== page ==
[SOLVED] 2 x 10 gig port server.

gyke69

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May 22, 2019
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Hello!

i would like to know is there possible way to connect 2 x 10 gig port server together so i have 20 gig port connect? if so please clarify how am i able to achieve that.
 

palladin9479

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i am literally talking about VPS server not a dedicated server at home or office.
So is this physical or virtual, huge difference between them?

Now I'm assuming so far that it's a virtual server you have on someone's cloud and that server has been configured with two 10 Gbe virtual interfaces? If so then there are two answers, the first is the same as with a physical server, the other is will also work but is kinda janky.

First is that if your cloud provider supports LACP (Link Aggregation Control Protocol) on it's virtual network infrastructure, AWS calls it LAG (Link Aggregation Groups) but it seems more geared towards site to site communication so may not be available for host ports.

Second method is janky and ghetto, but works. Ensure your service is listening on both interfaces, then configure a DNS entry with both interfaces IP address's in it. This will create a form of load balancing known as "DNS round robin" where each client connecting will get a different IP and connect to that interface instead of everyone going to a single one.

The "correct" answer is not have multiple 10Gbe on a single virtual server and instead setup multiple instances with some sort of load balancing / clustering. Having two servers (or more) running the application with a load balanced placed in front of them is the industry wide accepted practice. Can replace servers with container node for those running containers. This way not only do you have higher bandwidth, but also service redundancy and possibly zero downtown maintenance.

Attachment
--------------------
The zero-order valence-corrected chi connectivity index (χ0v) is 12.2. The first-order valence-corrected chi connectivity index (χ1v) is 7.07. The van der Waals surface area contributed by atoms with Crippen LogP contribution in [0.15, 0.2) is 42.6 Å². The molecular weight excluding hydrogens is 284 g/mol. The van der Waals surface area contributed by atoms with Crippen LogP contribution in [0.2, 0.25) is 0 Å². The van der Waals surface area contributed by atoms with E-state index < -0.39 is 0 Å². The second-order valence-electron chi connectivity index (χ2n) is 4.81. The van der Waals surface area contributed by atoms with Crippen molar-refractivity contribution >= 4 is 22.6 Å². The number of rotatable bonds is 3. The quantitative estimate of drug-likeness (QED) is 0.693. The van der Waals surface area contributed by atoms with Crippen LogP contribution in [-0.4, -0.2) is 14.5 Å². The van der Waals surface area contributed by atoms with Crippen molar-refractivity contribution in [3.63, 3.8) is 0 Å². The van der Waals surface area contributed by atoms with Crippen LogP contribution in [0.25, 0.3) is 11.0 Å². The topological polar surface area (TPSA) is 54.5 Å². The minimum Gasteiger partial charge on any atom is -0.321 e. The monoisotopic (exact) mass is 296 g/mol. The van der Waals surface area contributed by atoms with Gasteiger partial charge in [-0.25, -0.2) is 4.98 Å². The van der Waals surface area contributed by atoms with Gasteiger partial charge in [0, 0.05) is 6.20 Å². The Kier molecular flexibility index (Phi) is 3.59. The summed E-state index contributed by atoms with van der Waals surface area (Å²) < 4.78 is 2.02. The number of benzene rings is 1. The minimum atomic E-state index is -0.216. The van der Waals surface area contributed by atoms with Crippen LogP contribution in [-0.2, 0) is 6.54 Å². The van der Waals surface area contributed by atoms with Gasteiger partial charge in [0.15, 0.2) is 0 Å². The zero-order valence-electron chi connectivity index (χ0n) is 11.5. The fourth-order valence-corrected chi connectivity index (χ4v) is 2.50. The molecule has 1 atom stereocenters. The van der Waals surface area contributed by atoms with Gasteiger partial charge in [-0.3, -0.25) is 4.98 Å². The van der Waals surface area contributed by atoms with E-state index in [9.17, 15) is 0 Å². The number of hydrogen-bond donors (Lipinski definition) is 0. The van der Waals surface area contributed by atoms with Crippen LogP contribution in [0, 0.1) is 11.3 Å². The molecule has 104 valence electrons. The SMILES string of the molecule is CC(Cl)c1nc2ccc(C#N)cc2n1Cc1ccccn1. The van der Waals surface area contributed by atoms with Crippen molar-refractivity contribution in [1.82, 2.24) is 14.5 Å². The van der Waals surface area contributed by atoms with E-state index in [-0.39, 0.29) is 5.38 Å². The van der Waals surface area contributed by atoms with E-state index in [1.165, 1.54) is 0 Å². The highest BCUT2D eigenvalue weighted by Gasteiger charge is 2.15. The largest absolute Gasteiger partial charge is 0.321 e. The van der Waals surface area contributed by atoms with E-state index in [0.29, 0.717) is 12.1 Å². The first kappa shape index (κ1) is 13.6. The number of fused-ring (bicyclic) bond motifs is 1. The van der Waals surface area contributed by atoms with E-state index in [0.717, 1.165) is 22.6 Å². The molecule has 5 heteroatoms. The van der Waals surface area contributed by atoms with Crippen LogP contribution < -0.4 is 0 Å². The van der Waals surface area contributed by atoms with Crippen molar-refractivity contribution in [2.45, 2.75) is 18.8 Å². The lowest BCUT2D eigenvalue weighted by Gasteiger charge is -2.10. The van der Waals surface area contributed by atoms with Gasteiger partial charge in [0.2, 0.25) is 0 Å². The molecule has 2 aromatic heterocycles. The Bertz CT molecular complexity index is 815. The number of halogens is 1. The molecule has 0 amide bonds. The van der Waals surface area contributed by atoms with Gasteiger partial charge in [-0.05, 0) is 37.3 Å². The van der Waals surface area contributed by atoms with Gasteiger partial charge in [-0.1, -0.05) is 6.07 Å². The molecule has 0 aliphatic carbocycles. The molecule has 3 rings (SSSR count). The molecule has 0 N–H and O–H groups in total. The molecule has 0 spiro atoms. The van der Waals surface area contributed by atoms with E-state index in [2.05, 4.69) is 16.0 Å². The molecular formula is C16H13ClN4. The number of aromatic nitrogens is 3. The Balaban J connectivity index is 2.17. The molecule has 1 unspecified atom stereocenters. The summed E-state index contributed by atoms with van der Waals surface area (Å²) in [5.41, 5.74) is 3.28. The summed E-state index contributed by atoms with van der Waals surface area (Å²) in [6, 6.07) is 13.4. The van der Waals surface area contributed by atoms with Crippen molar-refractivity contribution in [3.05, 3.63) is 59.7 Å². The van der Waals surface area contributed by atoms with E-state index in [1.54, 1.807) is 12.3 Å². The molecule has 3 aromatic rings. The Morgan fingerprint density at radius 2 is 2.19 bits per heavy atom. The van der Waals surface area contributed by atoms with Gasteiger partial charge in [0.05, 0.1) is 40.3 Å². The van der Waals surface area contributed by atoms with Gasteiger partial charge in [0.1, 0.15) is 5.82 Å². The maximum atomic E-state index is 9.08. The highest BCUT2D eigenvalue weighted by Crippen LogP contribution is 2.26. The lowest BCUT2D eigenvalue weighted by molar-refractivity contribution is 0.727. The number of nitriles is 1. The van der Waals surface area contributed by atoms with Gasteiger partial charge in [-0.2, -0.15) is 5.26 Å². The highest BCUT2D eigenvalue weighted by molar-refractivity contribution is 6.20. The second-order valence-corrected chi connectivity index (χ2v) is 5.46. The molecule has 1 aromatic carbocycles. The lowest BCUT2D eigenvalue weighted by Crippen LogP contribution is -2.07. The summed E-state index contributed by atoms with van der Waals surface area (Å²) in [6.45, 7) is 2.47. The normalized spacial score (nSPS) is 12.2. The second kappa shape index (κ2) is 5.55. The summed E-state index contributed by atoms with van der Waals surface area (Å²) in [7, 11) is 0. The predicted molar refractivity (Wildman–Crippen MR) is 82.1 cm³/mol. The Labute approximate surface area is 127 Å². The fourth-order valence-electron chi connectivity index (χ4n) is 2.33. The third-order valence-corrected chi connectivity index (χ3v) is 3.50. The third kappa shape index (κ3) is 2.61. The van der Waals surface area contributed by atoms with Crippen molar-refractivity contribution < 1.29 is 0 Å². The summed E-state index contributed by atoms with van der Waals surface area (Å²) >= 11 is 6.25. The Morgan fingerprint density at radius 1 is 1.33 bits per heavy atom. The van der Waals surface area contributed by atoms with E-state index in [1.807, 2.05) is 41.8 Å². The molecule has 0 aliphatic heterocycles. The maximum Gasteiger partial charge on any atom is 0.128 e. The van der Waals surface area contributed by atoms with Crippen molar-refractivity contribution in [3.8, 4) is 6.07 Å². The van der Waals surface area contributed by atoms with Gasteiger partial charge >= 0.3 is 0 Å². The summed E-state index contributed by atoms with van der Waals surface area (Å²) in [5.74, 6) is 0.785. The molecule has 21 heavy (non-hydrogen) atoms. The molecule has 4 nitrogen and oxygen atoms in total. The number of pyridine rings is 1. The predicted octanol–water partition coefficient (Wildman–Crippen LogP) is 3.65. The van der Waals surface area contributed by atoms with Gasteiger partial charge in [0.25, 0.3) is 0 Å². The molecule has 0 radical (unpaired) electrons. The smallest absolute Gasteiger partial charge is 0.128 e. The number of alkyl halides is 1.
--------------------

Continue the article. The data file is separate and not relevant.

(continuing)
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kanewolf

Titan
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Hello!

i would like to know is there possible way to connect 2 x 10 gig port server together so i have 20 gig port connect? if so please clarify how am i able to achieve that.
You can use link aggregation (LAG) if you have a switch that supports it. You could have a total of 20gbit, but individual connections may still be limited to 10gbit depending on the host LAG implementation.
 

gyke69

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May 22, 2019
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You can use link aggregation (LAG) if you have a switch that supports it. You could have a total of 20gbit, but individual connections may still be limited to 10gbit depending on the host LAG implementation.
i am literally talking about VPS server not a dedicated server at home or office.
 
This is one of those talk to the provider. It all depends on how they simulate the bonding and what actual hardware exists between the virtual machines or if that too is simulated. In many cases the network is not the bottleneck when you have even 1 10gbit port. Many times it is the disk system or the file sizes and structure that limit the transfer rates.